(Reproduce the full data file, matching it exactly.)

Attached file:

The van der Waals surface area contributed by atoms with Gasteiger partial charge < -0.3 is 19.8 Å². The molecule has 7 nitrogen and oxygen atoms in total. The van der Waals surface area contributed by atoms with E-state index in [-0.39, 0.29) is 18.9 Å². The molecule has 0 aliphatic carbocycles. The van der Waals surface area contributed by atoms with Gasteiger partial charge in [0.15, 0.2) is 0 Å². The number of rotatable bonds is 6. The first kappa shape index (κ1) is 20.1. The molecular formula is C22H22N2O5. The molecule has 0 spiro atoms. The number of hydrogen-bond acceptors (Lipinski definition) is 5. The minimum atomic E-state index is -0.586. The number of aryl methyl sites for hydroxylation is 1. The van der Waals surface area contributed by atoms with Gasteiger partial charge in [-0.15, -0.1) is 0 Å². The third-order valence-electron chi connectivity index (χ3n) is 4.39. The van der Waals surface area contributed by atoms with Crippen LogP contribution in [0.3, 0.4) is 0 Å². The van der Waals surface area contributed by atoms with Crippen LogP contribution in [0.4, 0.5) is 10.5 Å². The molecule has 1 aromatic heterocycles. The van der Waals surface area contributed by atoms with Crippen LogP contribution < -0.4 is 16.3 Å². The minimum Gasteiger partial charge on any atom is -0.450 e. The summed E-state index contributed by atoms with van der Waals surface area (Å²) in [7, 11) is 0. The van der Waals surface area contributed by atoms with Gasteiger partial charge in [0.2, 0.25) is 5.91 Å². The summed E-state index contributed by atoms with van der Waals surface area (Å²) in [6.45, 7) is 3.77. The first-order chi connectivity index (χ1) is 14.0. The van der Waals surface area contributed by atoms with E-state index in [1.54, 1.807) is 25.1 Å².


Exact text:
The van der Waals surface area contributed by atoms with Gasteiger partial charge < -0.3 is 19.8 Å². The molecule has 7 nitrogen and oxygen atoms in total. The van der Waals surface area contributed by atoms with E-state index in [-0.39, 0.29) is 18.9 Å². The molecule has 0 aliphatic carbocycles. The van der Waals surface area contributed by atoms with Gasteiger partial charge in [0.15, 0.2) is 0 Å². The number of rotatable bonds is 6. The first kappa shape index (κ1) is 20.1. The molecular formula is C22H22N2O5. The molecule has 0 spiro atoms. The number of hydrogen-bond acceptors (Lipinski definition) is 5. The minimum atomic E-state index is -0.586. The number of aryl methyl sites for hydroxylation is 1. The van der Waals surface area contributed by atoms with Gasteiger partial charge in [-0.15, -0.1) is 0 Å². The third-order valence-electron chi connectivity index (χ3n) is 4.39. The van der Waals surface area contributed by atoms with Crippen LogP contribution in [0.3, 0.4) is 0 Å². The van der Waals surface area contributed by atoms with Crippen LogP contribution in [0.4, 0.5) is 10.5 Å². The molecule has 1 aromatic heterocycles. The van der Waals surface area contributed by atoms with Crippen LogP contribution < -0.4 is 16.3 Å². The minimum Gasteiger partial charge on any atom is -0.450 e. The summed E-state index contributed by atoms with van der Waals surface area (Å²) in [7, 11) is 0. The van der Waals surface area contributed by atoms with Gasteiger partial charge in [0.2, 0.25) is 5.91 Å². The summed E-state index contributed by atoms with van der Waals surface area (Å²) in [6.45, 7) is 3.77. The first-order chi connectivity index (χ1) is 14.0. The van der Waals surface area contributed by atoms with E-state index in [1.54, 1.807) is 25.1 Å².